It is important to clarify that alien or native status should not automatically imply a single management outcome, although existing legislation may need to be revised to accommodate this viewpoint. While management and the legislation that drives it has, up to now, largely focused on the control of aliens and the conservation of natives, we suggest that it will be increasingly important in the future to consider both management options for certain species regardless of status. Indeed, this approach is happening already in the control of native elephant and kangaroo populations (Barnes, 1983; Cowan & Tyndale-Biscoe, 1997), as well as the conservation of native butterfly populations relocated well outside their native range (Willis et al., 2009).

Despite many advantages, we are aware of three consequences that need to be considered for a niche-dispersal classification approach to defining natives and aliens. First, unnatural (i.e. anthropogenic) but still spatiotemporally feasible (i.e. within a PDE) dispersal events may be more common and more likely to be found in the tail of the dispersal unit curve. This situation increases the chance that the realized distribution of a dispersal-limited species will more closely approximate its fundamental niche. For a species where a rapid range shift is required to track the projected fundamental niche, this situation may actually be a positive outcome. Furthermore, this ‘enhanced’ dispersal may be seen as a counter-measure to offsetting reduced dispersal ability that follows anthropogenic landscape modification (Fischer & Lindenmayer, 2007; Manning et al., 2009). Second, enhanced dispersal may have unintended consequences for genotypic mixing between populations. Rapid climate change, independent of anthropogenic dispersal, will result in an increase in genotypic mixing for certain mobile species due to long-distance range shifts. Climate change will also introduce constrictions and disjunctions in the realized niche of many species (e.g. retreat to refugia), thereby increasing the chance of allopatric speciation. Lastly, for many species PDEs will be challenging to define due to a lack of basic knowledge on interactions with other organisms (Higgins & Richardson, 1999) or the landscape (Opdam & Wascher, 2004) that affect dispersal ability, particularly at the extremes of the dispersal curve. Even so, this does not preclude an adaptive management approach using information from the current distribution, proxy data or trait generalizations until specific information can be obtained.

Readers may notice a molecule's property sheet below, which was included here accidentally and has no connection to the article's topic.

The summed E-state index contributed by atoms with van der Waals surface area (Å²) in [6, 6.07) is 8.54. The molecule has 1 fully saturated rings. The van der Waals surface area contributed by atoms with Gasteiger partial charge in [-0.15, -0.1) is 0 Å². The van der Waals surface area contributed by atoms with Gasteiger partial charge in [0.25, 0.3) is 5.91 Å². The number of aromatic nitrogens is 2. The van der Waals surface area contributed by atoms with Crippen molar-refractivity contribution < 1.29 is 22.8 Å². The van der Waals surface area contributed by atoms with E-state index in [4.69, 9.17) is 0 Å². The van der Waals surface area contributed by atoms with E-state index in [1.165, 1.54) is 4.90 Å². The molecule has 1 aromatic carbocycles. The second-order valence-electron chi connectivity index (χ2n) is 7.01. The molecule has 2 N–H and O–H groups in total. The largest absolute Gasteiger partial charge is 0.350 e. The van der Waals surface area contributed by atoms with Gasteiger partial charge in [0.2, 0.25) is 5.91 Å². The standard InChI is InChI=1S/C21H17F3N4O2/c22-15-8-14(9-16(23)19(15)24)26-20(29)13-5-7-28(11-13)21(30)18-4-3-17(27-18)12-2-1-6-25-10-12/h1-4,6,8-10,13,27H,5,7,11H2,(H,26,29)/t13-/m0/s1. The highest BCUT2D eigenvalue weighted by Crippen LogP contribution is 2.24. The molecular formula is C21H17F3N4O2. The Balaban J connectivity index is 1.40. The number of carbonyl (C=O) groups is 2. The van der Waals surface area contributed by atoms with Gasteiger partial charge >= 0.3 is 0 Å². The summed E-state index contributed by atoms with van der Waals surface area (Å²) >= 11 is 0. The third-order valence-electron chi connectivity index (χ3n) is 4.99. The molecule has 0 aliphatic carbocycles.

Removing the alien tag from all anthropogenic dispersal events by placing a spatiotemporal context on the definition of native and alien species brings clarity to an inconsistency that has been frequently highlighted as an issue but has never been adequately addressed. Our framework provides a solution for existing terminological conflicts that are becoming increasingly problematic as the fields of invasion ecology, ecosystem restoration and movement ecology integrate through global change adaptation. When combined with invasion pathway theory and managed relocation, our revised definitions create a framework for managing both the ability of native species to track shifting regions of climatic suitability, and provide relevant identification of natives and aliens for appropriate control or preservation. Both outcomes will have significant impacts on enhancing global biodiversity in a rapidly changing world.


We thank the CSIRO Climate Adaptation Flagship for funding this work. We thank Raphael Didham, David Le Maitre, David Richardson, Andy Sheppard and three anonymous referees for comments on early drafts of the manuscript.


Bruce Webber is a plant ecophysiologist with research interests in plant resource allocation and plant–animal interactions. He applies these interests to understanding the dynamics of species movements and interactions within the context of a rapidly changing climate.

John Scott is a plant ecologist with interests in invasive weed ecology, climate change, biological control of weeds and policy development for weed management. His research mainly focuses on invasive plants in Australia, especially those from regions of Mediterranean climate.

Editor: Jeremy Kerr